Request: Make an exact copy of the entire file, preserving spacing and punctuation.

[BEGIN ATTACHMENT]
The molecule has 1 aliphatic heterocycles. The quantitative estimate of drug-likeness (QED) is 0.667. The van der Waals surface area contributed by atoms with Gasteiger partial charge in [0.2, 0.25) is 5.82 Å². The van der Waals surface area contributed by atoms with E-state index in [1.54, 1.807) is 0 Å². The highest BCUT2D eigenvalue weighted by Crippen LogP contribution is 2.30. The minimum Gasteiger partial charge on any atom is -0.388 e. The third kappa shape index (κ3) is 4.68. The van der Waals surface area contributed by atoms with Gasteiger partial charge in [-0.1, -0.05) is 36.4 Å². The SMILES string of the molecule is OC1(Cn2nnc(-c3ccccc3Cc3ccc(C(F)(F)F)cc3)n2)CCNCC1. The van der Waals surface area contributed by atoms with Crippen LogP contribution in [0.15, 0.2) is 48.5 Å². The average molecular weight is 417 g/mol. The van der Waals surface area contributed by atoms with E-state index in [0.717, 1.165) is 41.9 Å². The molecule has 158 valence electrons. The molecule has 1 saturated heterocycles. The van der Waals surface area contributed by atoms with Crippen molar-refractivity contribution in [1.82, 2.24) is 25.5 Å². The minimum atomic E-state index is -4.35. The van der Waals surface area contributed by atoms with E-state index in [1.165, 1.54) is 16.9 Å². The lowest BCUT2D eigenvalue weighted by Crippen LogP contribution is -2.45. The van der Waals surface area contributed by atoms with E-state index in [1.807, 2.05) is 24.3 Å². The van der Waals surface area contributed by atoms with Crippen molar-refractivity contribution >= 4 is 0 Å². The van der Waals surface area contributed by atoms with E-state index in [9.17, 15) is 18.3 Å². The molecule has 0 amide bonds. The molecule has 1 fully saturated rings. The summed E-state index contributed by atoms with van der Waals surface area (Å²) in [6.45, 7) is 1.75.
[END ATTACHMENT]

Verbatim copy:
The molecule has 1 aliphatic heterocycles. The quantitative estimate of drug-likeness (QED) is 0.667. The van der Waals surface area contributed by atoms with Gasteiger partial charge in [0.2, 0.25) is 5.82 Å². The van der Waals surface area contributed by atoms with E-state index in [1.54, 1.807) is 0 Å². The highest BCUT2D eigenvalue weighted by Crippen LogP contribution is 2.30. The minimum Gasteiger partial charge on any atom is -0.388 e. The third kappa shape index (κ3) is 4.68. The van der Waals surface area contributed by atoms with Gasteiger partial charge in [-0.1, -0.05) is 36.4 Å². The SMILES string of the molecule is OC1(Cn2nnc(-c3ccccc3Cc3ccc(C(F)(F)F)cc3)n2)CCNCC1. The van der Waals surface area contributed by atoms with Crippen LogP contribution in [0.15, 0.2) is 48.5 Å². The average molecular weight is 417 g/mol. The van der Waals surface area contributed by atoms with E-state index in [0.717, 1.165) is 41.9 Å². The molecule has 158 valence electrons. The molecule has 1 saturated heterocycles. The van der Waals surface area contributed by atoms with Crippen molar-refractivity contribution in [1.82, 2.24) is 25.5 Å². The minimum atomic E-state index is -4.35. The van der Waals surface area contributed by atoms with E-state index in [1.165, 1.54) is 16.9 Å². The lowest BCUT2D eigenvalue weighted by Crippen LogP contribution is -2.45. The van der Waals surface area contributed by atoms with E-state index in [1.807, 2.05) is 24.3 Å². The van der Waals surface area contributed by atoms with Crippen molar-refractivity contribution >= 4 is 0 Å². The van der Waals surface area contributed by atoms with E-state index in [9.17, 15) is 18.3 Å². The molecule has 0 amide bonds. The molecule has 1 fully saturated rings. The summed E-state index contributed by atoms with van der Waals surface area (Å²) in [6.45, 7) is 1.75.